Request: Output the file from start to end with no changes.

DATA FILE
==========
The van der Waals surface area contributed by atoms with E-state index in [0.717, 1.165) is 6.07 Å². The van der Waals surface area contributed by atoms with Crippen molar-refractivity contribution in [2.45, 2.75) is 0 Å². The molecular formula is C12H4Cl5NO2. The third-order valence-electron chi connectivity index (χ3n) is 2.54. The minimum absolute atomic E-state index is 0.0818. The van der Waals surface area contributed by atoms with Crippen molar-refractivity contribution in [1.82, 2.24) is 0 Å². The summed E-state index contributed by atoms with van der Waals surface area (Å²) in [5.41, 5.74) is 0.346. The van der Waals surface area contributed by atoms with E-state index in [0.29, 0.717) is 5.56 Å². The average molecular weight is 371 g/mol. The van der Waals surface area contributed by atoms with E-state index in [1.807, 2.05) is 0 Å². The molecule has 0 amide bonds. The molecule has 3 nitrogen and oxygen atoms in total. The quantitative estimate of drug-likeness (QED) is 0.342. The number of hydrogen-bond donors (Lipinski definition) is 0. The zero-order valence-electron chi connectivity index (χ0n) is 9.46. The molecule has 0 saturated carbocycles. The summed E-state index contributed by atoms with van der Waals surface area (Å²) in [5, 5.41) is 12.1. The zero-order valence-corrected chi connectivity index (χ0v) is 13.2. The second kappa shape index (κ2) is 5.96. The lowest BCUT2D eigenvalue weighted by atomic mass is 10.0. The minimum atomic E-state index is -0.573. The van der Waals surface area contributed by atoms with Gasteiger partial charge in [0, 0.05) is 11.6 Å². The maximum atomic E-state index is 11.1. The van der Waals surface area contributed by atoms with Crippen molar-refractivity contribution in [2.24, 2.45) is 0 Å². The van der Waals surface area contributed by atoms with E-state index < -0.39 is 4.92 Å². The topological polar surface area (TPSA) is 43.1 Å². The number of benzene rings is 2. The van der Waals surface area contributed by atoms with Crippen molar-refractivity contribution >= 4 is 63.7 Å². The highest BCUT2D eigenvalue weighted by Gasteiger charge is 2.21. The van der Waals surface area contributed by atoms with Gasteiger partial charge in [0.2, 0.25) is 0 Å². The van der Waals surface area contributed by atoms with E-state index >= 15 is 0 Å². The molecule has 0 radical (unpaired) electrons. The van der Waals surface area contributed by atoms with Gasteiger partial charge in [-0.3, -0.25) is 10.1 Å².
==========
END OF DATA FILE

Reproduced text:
The van der Waals surface area contributed by atoms with E-state index in [0.717, 1.165) is 6.07 Å². The van der Waals surface area contributed by atoms with Crippen molar-refractivity contribution in [2.45, 2.75) is 0 Å². The molecular formula is C12H4Cl5NO2. The third-order valence-electron chi connectivity index (χ3n) is 2.54. The minimum absolute atomic E-state index is 0.0818. The van der Waals surface area contributed by atoms with Crippen molar-refractivity contribution in [1.82, 2.24) is 0 Å². The summed E-state index contributed by atoms with van der Waals surface area (Å²) in [5.41, 5.74) is 0.346. The van der Waals surface area contributed by atoms with E-state index in [0.29, 0.717) is 5.56 Å². The average molecular weight is 371 g/mol. The van der Waals surface area contributed by atoms with E-state index in [1.807, 2.05) is 0 Å². The molecule has 0 amide bonds. The molecule has 3 nitrogen and oxygen atoms in total. The quantitative estimate of drug-likeness (QED) is 0.342. The number of hydrogen-bond donors (Lipinski definition) is 0. The zero-order valence-electron chi connectivity index (χ0n) is 9.46. The molecule has 0 saturated carbocycles. The summed E-state index contributed by atoms with van der Waals surface area (Å²) in [5, 5.41) is 12.1. The zero-order valence-corrected chi connectivity index (χ0v) is 13.2. The second kappa shape index (κ2) is 5.96. The lowest BCUT2D eigenvalue weighted by atomic mass is 10.0. The minimum atomic E-state index is -0.573. The van der Waals surface area contributed by atoms with Gasteiger partial charge in [0, 0.05) is 11.6 Å². The maximum atomic E-state index is 11.1. The van der Waals surface area contributed by atoms with Crippen molar-refractivity contribution in [2.24, 2.45) is 0 Å². The van der Waals surface area contributed by atoms with E-state index < -0.39 is 4.92 Å². The topological polar surface area (TPSA) is 43.1 Å². The number of benzene rings is 2. The van der Waals surface area contributed by atoms with Crippen molar-refractivity contribution >= 4 is 63.7 Å². The highest BCUT2D eigenvalue weighted by Gasteiger charge is 2.21. The van der Waals surface area contributed by atoms with Gasteiger partial charge in [0.2, 0.25) is 0 Å². The van der Waals surface area contributed by atoms with E-state index >= 15 is 0 Å². The molecule has 0 radical (unpaired) electrons. The van der Waals surface area contributed by atoms with Gasteiger partial charge in [-0.3, -0.25) is 10.1 Å².